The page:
Category Archives: physics

Optimal race path

I ride my bike to work so I’m often thinking about the best path to take around corners. I know bike racers and car racers (and bob sledders) are often told to head into a corner wide, then cut the … Continue reading

Posted in mathematica, physics, Uncategorized | 4 Comments

Can a pendulum save you?

I’m so thankful to my friend Chija for pointing out this video for me: Here’s her tweet https://t.co/dE3xMo3lRc can't wait to analyze this video in class! #ilovephysics #soexcited — Chija Bauer (@bauerphysics) January 25, 2016 When I saw it I … Continue reading

Posted in mathematica, physics, twitter, Uncategorized | 2 Comments

Unstable rotation (spinning handle in space)

First, watch this: Cool, huh? My students found this last year when we were studying rigid body rotation. One of the things we did a lot was try to spin a tennis racquet about an axis in the plane of … Continue reading

Posted in mathematica, physics, Uncategorized | 4 Comments

Faraday’s law is overused

First let me say that I thought for sure I’d written this post last year, but it appears not. That could also mean that maybe I didn’t write it because someone else had a good breakdown of my argument, but … Continue reading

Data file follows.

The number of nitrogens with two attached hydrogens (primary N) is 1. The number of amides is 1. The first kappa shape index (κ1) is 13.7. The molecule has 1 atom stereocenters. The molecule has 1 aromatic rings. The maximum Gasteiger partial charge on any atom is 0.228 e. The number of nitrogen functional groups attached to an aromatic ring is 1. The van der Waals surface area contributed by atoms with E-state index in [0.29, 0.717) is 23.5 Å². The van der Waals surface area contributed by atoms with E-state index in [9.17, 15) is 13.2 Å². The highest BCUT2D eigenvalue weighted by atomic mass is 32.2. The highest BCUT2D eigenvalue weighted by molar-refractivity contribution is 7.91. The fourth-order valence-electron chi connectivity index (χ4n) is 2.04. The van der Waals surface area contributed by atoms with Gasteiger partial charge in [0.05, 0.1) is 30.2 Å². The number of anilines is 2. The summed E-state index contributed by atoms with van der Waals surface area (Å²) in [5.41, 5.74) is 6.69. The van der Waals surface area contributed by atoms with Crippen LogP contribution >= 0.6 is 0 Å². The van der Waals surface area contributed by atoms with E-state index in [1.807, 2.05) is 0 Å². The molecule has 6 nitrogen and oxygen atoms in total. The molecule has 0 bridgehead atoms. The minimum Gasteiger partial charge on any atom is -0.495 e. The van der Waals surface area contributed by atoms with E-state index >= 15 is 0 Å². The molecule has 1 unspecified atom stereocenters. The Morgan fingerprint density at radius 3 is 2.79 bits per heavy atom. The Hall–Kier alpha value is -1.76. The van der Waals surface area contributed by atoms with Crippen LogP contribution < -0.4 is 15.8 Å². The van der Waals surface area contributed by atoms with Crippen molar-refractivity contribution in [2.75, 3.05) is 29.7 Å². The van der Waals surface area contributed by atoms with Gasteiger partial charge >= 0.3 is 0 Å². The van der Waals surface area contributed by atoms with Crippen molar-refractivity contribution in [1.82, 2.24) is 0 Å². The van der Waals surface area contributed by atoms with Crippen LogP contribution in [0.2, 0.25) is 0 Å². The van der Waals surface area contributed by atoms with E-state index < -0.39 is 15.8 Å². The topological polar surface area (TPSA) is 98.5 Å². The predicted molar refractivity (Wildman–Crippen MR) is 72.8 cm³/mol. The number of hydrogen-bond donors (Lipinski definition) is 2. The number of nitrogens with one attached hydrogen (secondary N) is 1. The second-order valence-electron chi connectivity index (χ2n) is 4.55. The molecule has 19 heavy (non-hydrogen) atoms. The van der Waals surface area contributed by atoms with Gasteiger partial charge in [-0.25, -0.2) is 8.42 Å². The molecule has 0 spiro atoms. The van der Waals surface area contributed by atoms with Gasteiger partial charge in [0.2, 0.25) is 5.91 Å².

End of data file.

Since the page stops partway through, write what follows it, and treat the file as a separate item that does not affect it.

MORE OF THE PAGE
Posted in electromagnetism, general physics, physics | 6 Comments

Circuits: find out now or leave it hanging?

I had a really fun class today. It was a review day, like every Friday, and I started out with a pretty innocuous clicker question (though I don’t use clickers). Go ahead, give it a try. The correct answer changes … Continue reading

Posted in physics, teaching | 4 Comments

Rugby ball bouncing

A friend of mine was telling me that when you play rugby, you can count on the ball bouncing up nice and high for you every third bounce. He showed me in the gym how that’s basically true and I’ve … Continue reading

Posted in mathematica, physics | 1 Comment

How to drill a well

In one of my courses this semester students were learning about the coriolis and centrifugal forces that things seem to experience on the earth. There’s a problem at the back of the chapter that asks when a dropped rock would … Continue reading

Posted in mathematica, physics, teaching | 7 Comments